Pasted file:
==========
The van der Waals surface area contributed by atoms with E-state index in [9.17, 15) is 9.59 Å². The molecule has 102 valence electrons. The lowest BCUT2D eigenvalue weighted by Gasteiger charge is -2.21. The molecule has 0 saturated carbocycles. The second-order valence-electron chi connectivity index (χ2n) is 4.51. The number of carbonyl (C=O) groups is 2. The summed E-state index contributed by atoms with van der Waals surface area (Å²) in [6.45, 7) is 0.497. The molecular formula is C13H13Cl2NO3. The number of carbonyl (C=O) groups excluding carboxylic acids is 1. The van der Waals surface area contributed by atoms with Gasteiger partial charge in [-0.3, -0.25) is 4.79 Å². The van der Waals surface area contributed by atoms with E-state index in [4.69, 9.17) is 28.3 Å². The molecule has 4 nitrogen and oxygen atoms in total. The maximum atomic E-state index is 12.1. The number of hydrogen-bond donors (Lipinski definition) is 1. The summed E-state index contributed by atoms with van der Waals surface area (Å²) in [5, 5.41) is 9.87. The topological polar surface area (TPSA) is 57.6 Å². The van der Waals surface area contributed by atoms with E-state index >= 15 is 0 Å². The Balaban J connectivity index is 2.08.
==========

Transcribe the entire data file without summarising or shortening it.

The van der Waals surface area contributed by atoms with E-state index in [9.17, 15) is 9.59 Å². The molecule has 102 valence electrons. The lowest BCUT2D eigenvalue weighted by Gasteiger charge is -2.21. The molecule has 0 saturated carbocycles. The second-order valence-electron chi connectivity index (χ2n) is 4.51. The number of carbonyl (C=O) groups is 2. The summed E-state index contributed by atoms with van der Waals surface area (Å²) in [6.45, 7) is 0.497. The molecular formula is C13H13Cl2NO3. The number of carbonyl (C=O) groups excluding carboxylic acids is 1. The van der Waals surface area contributed by atoms with Gasteiger partial charge in [-0.3, -0.25) is 4.79 Å². The van der Waals surface area contributed by atoms with E-state index in [4.69, 9.17) is 28.3 Å². The molecule has 4 nitrogen and oxygen atoms in total. The maximum atomic E-state index is 12.1. The number of hydrogen-bond donors (Lipinski definition) is 1. The summed E-state index contributed by atoms with van der Waals surface area (Å²) in [5, 5.41) is 9.87. The topological polar surface area (TPSA) is 57.6 Å². The van der Waals surface area contributed by atoms with E-state index >= 15 is 0 Å². The Balaban J connectivity index is 2.08.